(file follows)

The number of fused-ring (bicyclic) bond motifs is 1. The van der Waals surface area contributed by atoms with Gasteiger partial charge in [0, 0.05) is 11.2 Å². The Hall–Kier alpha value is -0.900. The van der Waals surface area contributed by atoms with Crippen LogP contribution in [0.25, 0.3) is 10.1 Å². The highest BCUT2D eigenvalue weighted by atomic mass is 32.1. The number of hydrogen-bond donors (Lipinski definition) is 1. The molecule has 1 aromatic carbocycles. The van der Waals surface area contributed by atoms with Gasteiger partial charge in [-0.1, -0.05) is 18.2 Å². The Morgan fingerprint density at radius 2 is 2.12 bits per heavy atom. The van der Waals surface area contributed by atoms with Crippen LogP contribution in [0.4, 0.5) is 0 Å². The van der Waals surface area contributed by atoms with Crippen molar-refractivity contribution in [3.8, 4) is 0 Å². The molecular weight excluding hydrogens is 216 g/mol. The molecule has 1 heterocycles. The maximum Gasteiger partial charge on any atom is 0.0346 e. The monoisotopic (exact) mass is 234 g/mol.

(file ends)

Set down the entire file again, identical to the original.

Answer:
The number of fused-ring (bicyclic) bond motifs is 1. The van der Waals surface area contributed by atoms with Gasteiger partial charge in [0, 0.05) is 11.2 Å². The Hall–Kier alpha value is -0.900. The van der Waals surface area contributed by atoms with Crippen LogP contribution in [0.25, 0.3) is 10.1 Å². The highest BCUT2D eigenvalue weighted by atomic mass is 32.1. The number of hydrogen-bond donors (Lipinski definition) is 1. The molecule has 1 aromatic carbocycles. The van der Waals surface area contributed by atoms with Gasteiger partial charge in [-0.1, -0.05) is 18.2 Å². The Morgan fingerprint density at radius 2 is 2.12 bits per heavy atom. The van der Waals surface area contributed by atoms with Crippen LogP contribution in [0.4, 0.5) is 0 Å². The van der Waals surface area contributed by atoms with Crippen molar-refractivity contribution in [3.8, 4) is 0 Å². The molecular weight excluding hydrogens is 216 g/mol. The molecule has 1 heterocycles. The maximum Gasteiger partial charge on any atom is 0.0346 e. The monoisotopic (exact) mass is 234 g/mol.